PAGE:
With the return of the quadrennial Republican Presidential primary, has come the corresponding return of the language of "illegal aliens." The usage of the term arises in an environment where numerous media organizations no longer sanction its use, and other organizations have advocated for further removal of the phrase in other media publications.
Some commentors have deemed such advocacy to be linguistic sanitation of unlawful activity. Others have gone further, stating that such advocacy is futile in terms of improving public opinion of the population in question.
In the legal context, however, there is some argument that terms such as "illegal immigrant" influence law and public policy. In his 2011 Fordham Law Review article, "Alien Language: Immigration Metaphors and the Jurisprudence of Otherness," Williamette University Professor of Law Keith Cunningham-Parmeter argued that "how we think metaphorically affects how we talk about problems and the solutions we formulate in response to those problems."
As support for his premise, Cunningham-Parmeter analyzed all federal court opinions concerning immigration authored between 1965 and 2010 and found that of 4,200 opinions, "illegal alien" was by far the most common term, appearing in 69 percent of opinions (2,905 cases) while "immigrant" appeared in only 12 percent of opinions (494). Its importance, for him, is in the idea that such cases "not only establish basic principles for the legal treatment of immigrants, [but] dictate how legal actors talk and think about noncitizens." Cunningham-Parmeter also evaluated how the decisions emphasized certain metaphorical aspects of immigration while overlooking others and argued that three immigration metaphors are recurrent in Supreme Court texts: "Immigrants are aliens;" "Immigration is a flood;" and "Immigration is an invasion."
As one case study, Cunningham-Parmeter analyzed Plyler v. Doe, a 1982 Supreme Court decision:
Although they disagreed on the substantive rights at issue, the Plyler Justices shared a common vision of immigration as a dangerous body of water. The word 'influx,' which means 'and inflow, as of a physical fluid,' appears six times in the decision. Justice Brennan wrote of Texas's attempt to 'stem the tide of illegal immigration.' Chief Justice Warren Burger referred to 'millions of illegal aliens flooding across our southern border' and 'an ever-increasing flood of illegal aliens—aliens over whose entry or continued presence [the federal government] has no control.'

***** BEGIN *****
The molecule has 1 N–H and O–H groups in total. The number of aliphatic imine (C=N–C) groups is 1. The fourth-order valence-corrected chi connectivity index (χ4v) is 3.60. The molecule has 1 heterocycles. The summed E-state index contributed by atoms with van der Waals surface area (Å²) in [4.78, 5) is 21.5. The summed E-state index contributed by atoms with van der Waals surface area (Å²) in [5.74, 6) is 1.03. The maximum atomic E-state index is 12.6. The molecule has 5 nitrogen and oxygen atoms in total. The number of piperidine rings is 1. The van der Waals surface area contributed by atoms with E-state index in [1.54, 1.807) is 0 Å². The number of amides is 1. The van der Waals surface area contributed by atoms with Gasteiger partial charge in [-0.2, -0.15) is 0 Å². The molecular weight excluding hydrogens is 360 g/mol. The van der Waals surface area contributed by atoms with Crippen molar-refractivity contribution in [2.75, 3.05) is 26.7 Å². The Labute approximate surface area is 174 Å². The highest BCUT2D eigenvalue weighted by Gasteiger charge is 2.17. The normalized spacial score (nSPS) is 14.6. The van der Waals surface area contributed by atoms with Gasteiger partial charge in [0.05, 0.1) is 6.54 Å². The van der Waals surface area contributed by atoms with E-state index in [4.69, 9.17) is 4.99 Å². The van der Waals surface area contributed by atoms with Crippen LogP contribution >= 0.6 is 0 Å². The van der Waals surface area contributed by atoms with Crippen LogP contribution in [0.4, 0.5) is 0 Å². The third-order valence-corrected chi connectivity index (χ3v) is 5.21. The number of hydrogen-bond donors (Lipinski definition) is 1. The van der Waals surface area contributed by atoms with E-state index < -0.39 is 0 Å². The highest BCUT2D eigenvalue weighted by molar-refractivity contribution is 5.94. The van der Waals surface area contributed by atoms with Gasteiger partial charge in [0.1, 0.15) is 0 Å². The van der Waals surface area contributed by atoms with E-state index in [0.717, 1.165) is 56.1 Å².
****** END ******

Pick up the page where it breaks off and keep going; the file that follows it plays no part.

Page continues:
For Cunningham-Parmeter, the language and metaphorical imagery went beyond a mere rhetorical flourish but instead worked to imperceptibly limit their judicial imagination: "Rising floods must be contained, lest they drown the citizenry. Accordingly, the solutions proposed in Plyler match the metaphors used to define the problem."
In the context of recent Presidential campaigning, this argument seems to have convincing merit. Donald Trump, the candidate best known for his commentary on "gangs of illegal aliens," has, consistent with his metaphorical thinking, unsurprisingly presented the most punitive of immigration reform measures. His six-page immigration plan "calls for the government to deport large segments of the undocumented population, seize money that these immigrants attempt to send home, and, contravening the Fourteenth Amendment to the Constitution, deny citizenship to their U.S.-born children."
It would be difficult to imagine such an immigration policy growing out of language that acknowledged "immigrants' personhood" and "potential for social contribution." As theorized by Cunningham-Parmeter, "[i]f 'illegal' means 'criminal' and 'alien' means 'stranger,' then through the illegal alien metaphor, immigrants become criminal strangers . . . more than mere border-crossers; like murderers, robbers, and drug dealers, they threaten the social order."
Again, as with the language of the Supreme Court decisions examined by Cunningham-Parmeter, the policy focus of Trump on "illegal aliens" is also notable for how it constrains thought and serves as the foundation to policy uninterested in "conveying a true picture of real demographics." For example, the demographic reality is that the population of unauthorized immigrants in the United States has decreased every year since its peak in 2007, completely without the "Great Wall of Trump" that Trump has stated the country desperately needs along its southern border, and that "Mexican immigrants, including those with limited educations, are incarcerated at lower rates than even native-born high school graduates."
While Trump may be a lost cause in this regard, Cunningham-Parmeter would likely see the usage of the term "undocumented immigrant" by Justice Sonia Sotomayor—the first ever such usage in a Supreme Court opinion—as a hopeful sign that judicial thinking on immigration may still evolve and that perhaps, with continued scrutiny, the wider conversation as well.
Keywords: minority trial lawyer, litigation, illegal alien, undocumented, immigrant, Cunningham-Parmeter, discriminatory language